The Copyrights - Alone in a Dome (Cover Artwork)

The Copyrights

Alone in a Dome (2021)

Fat Wreck Chords

I’ll have to admit right away that I’m just a casual listener of The Copyrights. I have a couple of their records, but I don’t know the band well enough to give a profound synopsis of the band’s history and discography in comparison to Alone in a Dome, their first album since 2014. But what I can say is that these 12 pop-punk songs have convinced me that I should definitely take the time to check out the rest of their albums.

While listening, it’s hard to ignore the overall tone of the record, starting with the cover art. The listener can’t help but experience that familiar feeling of being stuck in a small town rut, growing old, and falling in and out of love. With lyrics like “we talk all day about moving away, but we both know we’re not going anywhere” (“On Division”) and “this cold, it makes you feel your age”(Stuck in the Winter) are accompanied by unpredictable, off-kilter chord progressions that offer a slight dissonance.

Despite this though, with a bit of patience, this feeling is often alleviated with catchy melodies and motivating lyrics like “we’re gonna make it through the night” (“That One Week”). Take the first track, for example. “Part of the Landscape” sets a rugged tone right away, followed by a longer than usual verse causing a bit of anxiety, which subsides when the super catchy chorus kicks in. And these sing-along moments are scattered generously throughout the album, making the album sound like one big party, which is a welcomed juxtaposition to the underlying tone of the record. Partially because of this, it’s difficult to figure out which parts are the verse and which parts are the chorus in many of the songs. “Halo”, a quick burner, is a pretty good example of this where the verse sounds like a chorus and the chorus sounds like a verse, topped off with a gang vocal sing-a-long at the end.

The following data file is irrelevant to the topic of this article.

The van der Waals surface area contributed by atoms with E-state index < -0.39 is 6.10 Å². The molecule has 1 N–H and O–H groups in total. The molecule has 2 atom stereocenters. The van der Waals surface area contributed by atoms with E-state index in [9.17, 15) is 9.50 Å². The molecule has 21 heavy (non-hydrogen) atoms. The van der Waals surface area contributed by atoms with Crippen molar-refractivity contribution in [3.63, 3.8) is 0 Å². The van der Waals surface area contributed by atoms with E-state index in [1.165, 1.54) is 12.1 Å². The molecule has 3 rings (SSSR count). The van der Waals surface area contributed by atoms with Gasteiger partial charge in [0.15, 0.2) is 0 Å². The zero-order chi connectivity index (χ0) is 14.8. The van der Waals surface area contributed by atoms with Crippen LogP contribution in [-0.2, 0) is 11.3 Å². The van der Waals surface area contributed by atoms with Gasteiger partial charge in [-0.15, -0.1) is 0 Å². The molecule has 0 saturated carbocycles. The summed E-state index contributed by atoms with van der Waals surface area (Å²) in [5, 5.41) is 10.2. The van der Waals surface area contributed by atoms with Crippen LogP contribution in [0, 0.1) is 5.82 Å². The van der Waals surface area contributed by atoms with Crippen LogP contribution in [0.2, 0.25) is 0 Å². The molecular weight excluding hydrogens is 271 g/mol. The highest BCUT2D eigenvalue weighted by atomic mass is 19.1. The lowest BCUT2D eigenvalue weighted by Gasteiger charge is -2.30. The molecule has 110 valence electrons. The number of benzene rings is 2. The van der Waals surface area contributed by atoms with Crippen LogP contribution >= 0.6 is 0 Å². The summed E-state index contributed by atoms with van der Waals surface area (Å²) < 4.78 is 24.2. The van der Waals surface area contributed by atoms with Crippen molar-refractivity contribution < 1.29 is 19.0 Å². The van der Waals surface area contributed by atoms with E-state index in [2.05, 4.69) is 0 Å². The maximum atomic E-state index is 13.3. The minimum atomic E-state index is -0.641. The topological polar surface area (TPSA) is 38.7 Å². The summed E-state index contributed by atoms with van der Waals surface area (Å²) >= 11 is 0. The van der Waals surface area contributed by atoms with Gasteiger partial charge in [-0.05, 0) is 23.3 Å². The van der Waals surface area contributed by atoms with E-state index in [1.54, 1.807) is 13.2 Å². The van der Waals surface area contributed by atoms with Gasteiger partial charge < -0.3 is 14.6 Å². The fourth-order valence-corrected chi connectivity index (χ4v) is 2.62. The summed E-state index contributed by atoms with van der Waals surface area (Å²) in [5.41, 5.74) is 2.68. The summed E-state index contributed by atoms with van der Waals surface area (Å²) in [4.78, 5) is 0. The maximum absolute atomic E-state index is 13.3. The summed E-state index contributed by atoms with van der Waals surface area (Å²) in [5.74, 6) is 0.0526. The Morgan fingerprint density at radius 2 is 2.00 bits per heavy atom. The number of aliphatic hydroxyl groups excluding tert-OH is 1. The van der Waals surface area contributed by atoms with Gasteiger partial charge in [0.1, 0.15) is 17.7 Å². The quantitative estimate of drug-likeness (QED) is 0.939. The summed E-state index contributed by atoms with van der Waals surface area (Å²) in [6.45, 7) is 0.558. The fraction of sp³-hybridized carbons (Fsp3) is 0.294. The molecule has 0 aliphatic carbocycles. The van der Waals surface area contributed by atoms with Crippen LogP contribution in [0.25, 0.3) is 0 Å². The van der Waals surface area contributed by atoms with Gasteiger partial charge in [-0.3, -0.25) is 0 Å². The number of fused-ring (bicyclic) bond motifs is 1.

Most of the songs are mid-tempo, yet the album provides just enough speed changes to keep the listener engaged without getting erratic, showcasing an ability to play a wide range of punk genres. When the band does slow down the tempo slightly, the aggression remains. And oftentimes, the band strays away from the typical pop-punk song structure,  forcing us to pay attention. There are times when the band sticks to somewhat of a traditional song structure, but this is rare on this record. More often than not, as I listened more intently, I said to myself, “oh, that’s a little different” or “oh, I didn’t really expect that”. In spite of this though, the album is still a relatively natural listen.

Overall, I suspect that this record is a welcomed return for most fans of the band. It is well-written and well-thought out. And it’s clear that the band takes pride in what they do. And now I’m eager to dive a little deeper into their back catalogue.